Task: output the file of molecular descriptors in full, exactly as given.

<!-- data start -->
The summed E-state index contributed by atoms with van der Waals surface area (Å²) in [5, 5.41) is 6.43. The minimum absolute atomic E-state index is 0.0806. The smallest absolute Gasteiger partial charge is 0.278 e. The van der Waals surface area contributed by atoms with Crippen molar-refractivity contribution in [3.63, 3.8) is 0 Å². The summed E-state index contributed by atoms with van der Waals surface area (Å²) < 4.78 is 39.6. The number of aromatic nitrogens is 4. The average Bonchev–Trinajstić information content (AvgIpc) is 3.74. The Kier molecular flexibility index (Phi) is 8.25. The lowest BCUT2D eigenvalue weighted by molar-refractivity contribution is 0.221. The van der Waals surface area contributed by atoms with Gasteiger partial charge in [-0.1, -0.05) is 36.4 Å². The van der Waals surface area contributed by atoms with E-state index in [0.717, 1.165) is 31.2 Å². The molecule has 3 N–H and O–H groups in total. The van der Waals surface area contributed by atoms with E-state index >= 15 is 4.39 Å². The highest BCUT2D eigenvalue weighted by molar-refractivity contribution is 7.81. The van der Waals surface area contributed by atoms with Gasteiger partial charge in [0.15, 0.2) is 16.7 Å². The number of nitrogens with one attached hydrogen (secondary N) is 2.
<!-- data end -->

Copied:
The summed E-state index contributed by atoms with van der Waals surface area (Å²) in [5, 5.41) is 6.43. The minimum absolute atomic E-state index is 0.0806. The smallest absolute Gasteiger partial charge is 0.278 e. The van der Waals surface area contributed by atoms with Crippen molar-refractivity contribution in [3.63, 3.8) is 0 Å². The summed E-state index contributed by atoms with van der Waals surface area (Å²) < 4.78 is 39.6. The number of aromatic nitrogens is 4. The average Bonchev–Trinajstić information content (AvgIpc) is 3.74. The Kier molecular flexibility index (Phi) is 8.25. The lowest BCUT2D eigenvalue weighted by molar-refractivity contribution is 0.221. The van der Waals surface area contributed by atoms with Gasteiger partial charge in [-0.1, -0.05) is 36.4 Å². The van der Waals surface area contributed by atoms with E-state index in [0.717, 1.165) is 31.2 Å². The molecule has 3 N–H and O–H groups in total. The van der Waals surface area contributed by atoms with E-state index >= 15 is 4.39 Å². The highest BCUT2D eigenvalue weighted by molar-refractivity contribution is 7.81. The van der Waals surface area contributed by atoms with Gasteiger partial charge in [0.15, 0.2) is 16.7 Å². The number of nitrogens with one attached hydrogen (secondary N) is 2.